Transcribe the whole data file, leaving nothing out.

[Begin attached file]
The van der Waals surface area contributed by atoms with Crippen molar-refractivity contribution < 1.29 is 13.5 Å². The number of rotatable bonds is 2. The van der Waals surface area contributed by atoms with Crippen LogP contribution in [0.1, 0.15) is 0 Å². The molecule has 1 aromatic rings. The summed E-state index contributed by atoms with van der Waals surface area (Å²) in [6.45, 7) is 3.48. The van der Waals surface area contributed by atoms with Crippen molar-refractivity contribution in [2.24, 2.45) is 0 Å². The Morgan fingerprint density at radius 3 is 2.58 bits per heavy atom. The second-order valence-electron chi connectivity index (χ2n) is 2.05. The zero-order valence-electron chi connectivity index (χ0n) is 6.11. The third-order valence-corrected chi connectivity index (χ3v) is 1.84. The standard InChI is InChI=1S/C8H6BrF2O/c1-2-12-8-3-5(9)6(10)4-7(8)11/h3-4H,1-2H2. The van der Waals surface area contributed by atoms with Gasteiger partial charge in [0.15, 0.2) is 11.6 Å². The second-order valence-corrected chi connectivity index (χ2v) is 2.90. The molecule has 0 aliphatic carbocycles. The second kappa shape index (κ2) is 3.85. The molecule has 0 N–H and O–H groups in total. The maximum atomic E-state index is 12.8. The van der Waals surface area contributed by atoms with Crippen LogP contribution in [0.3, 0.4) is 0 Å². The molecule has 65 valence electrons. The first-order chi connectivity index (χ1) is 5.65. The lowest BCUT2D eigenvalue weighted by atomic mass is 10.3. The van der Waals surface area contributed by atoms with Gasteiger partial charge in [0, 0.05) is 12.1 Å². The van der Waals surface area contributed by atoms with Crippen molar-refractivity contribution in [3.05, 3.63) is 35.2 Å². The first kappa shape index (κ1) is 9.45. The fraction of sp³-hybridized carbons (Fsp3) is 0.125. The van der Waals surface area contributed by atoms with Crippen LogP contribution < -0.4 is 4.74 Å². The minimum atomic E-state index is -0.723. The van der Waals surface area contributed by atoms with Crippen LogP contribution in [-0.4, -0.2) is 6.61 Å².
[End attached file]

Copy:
The van der Waals surface area contributed by atoms with Crippen molar-refractivity contribution < 1.29 is 13.5 Å². The number of rotatable bonds is 2. The van der Waals surface area contributed by atoms with Crippen LogP contribution in [0.1, 0.15) is 0 Å². The molecule has 1 aromatic rings. The summed E-state index contributed by atoms with van der Waals surface area (Å²) in [6.45, 7) is 3.48. The van der Waals surface area contributed by atoms with Crippen molar-refractivity contribution in [2.24, 2.45) is 0 Å². The Morgan fingerprint density at radius 3 is 2.58 bits per heavy atom. The second-order valence-electron chi connectivity index (χ2n) is 2.05. The zero-order valence-electron chi connectivity index (χ0n) is 6.11. The third-order valence-corrected chi connectivity index (χ3v) is 1.84. The standard InChI is InChI=1S/C8H6BrF2O/c1-2-12-8-3-5(9)6(10)4-7(8)11/h3-4H,1-2H2. The van der Waals surface area contributed by atoms with Gasteiger partial charge in [0.15, 0.2) is 11.6 Å². The second-order valence-corrected chi connectivity index (χ2v) is 2.90. The molecule has 0 aliphatic carbocycles. The second kappa shape index (κ2) is 3.85. The molecule has 0 N–H and O–H groups in total. The maximum atomic E-state index is 12.8. The van der Waals surface area contributed by atoms with Crippen LogP contribution in [0.3, 0.4) is 0 Å². The molecule has 65 valence electrons. The first-order chi connectivity index (χ1) is 5.65. The lowest BCUT2D eigenvalue weighted by atomic mass is 10.3. The van der Waals surface area contributed by atoms with Gasteiger partial charge in [0, 0.05) is 12.1 Å². The van der Waals surface area contributed by atoms with Crippen molar-refractivity contribution in [3.05, 3.63) is 35.2 Å². The first kappa shape index (κ1) is 9.45. The fraction of sp³-hybridized carbons (Fsp3) is 0.125. The van der Waals surface area contributed by atoms with Crippen LogP contribution < -0.4 is 4.74 Å². The minimum atomic E-state index is -0.723. The van der Waals surface area contributed by atoms with Crippen LogP contribution in [-0.4, -0.2) is 6.61 Å².